Sai Selvarajan’s Animated Film ‘Coup d’état Math’ Wins SXSW Special Jury Recognition

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Also a featured project as part of MailChimp Presents Support The Shorts
Sai Selvarajan’s Animated Film ‘Coup d’état Math’ Wins SXSW Special Jury Recognition

Though this year’s SXSW in person event was canceled due to the coronavirus pandemic, the film festival has announced 2020 award winners, among them ‘Coup d’état Math,’ the animated short film written and directed by Sai Selvarajan, which earned Special Jury Recognition: Texas Short. The festival described its decision to award the honour thusly: “Coup D’etat Math is an inventive and complex film about the struggles of the refugee community. The social realism captured in the film’s animation adds an element of vulnerability and rawness to the storyline. Sai’s intentional and thoughtful approach is illustrated in every detail of the film. It presents a rich visual tapestry of mixed media combining animation and live-action with gripping stories of pathos and human resilience.” The film is also a featured project on MailChimp Presents Support The Shorts. You can watch it here.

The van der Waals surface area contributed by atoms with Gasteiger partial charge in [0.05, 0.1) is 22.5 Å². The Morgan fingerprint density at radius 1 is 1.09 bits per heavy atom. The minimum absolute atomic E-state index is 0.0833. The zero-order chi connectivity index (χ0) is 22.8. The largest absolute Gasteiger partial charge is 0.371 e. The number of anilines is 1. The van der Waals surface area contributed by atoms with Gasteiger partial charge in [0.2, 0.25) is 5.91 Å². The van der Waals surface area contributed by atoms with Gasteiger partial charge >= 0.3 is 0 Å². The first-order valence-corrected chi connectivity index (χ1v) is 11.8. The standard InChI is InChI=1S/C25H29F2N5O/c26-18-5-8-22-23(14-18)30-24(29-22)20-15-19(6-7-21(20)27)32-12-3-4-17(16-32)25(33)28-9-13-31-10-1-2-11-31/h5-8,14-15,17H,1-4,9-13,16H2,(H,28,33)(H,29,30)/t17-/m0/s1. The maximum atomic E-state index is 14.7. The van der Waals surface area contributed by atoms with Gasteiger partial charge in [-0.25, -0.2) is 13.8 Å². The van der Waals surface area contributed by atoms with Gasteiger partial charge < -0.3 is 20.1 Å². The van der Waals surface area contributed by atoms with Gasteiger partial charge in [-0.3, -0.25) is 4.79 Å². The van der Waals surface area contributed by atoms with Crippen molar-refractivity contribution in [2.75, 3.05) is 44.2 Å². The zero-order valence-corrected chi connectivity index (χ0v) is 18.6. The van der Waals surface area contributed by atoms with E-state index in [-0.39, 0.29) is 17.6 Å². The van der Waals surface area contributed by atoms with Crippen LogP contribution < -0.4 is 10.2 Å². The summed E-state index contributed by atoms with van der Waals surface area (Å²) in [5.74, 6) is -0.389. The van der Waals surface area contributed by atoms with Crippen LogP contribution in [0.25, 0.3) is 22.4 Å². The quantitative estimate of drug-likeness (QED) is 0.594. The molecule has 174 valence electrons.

The film depicts four immigrant stories - a fight to be born, a fight to survive, a fight to find your place, and the fight to maintain. In collaboration with fine artists Amanda Selvarajan and Olivia Saldivar, Sai applied distinct visual language to each narrative and journey, for a truly unique viewing experience.

In his online acceptance speech, director Sai thanked his collaborators for helping bring this labor of love to life, along with his appreciation to SXSW for the award. He further noted: “I’d just like to say to all the immigrants out there keep fighting, your struggle is our struggle. And lastly please everyone stay strong out there. Hope is a very powerful word. Keep hope alive.”

Sai has developed a body of short film work that speaks to the truth of people that are often misunderstood and underrepresented. ‘Coup d’état Math’ was conceived shortly after the Trump administration announced what became known as a Muslim Ban. In the face of the increasing demonisation of immigrants, Sai knew it was a pivotal moment to tell his story and others that help describe the journey people undertake.

Just as each immigrants' story is unique, so too is each narrative in the short film. Watercolor paintings were created by Amanda Selvarajan with whom he collaborated on the short film ‘Sugarless Tea’; longtime friend Olivia Saldivar created the illustrations and wood cuts. Together, with the help of his colleagues at Dallas-based Lucky Post, where he is an editor, they united four narratives into one including audio with voices from different cultures that provide both distinctiveness and commonalities. The result demonstrates that the immigrant experience is not singular; it is connected by a fundamental desire to live without fear or persecution, to rise from poverty, and find a sense of belonging.

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Categories: Short films, Short Films and Music Videos

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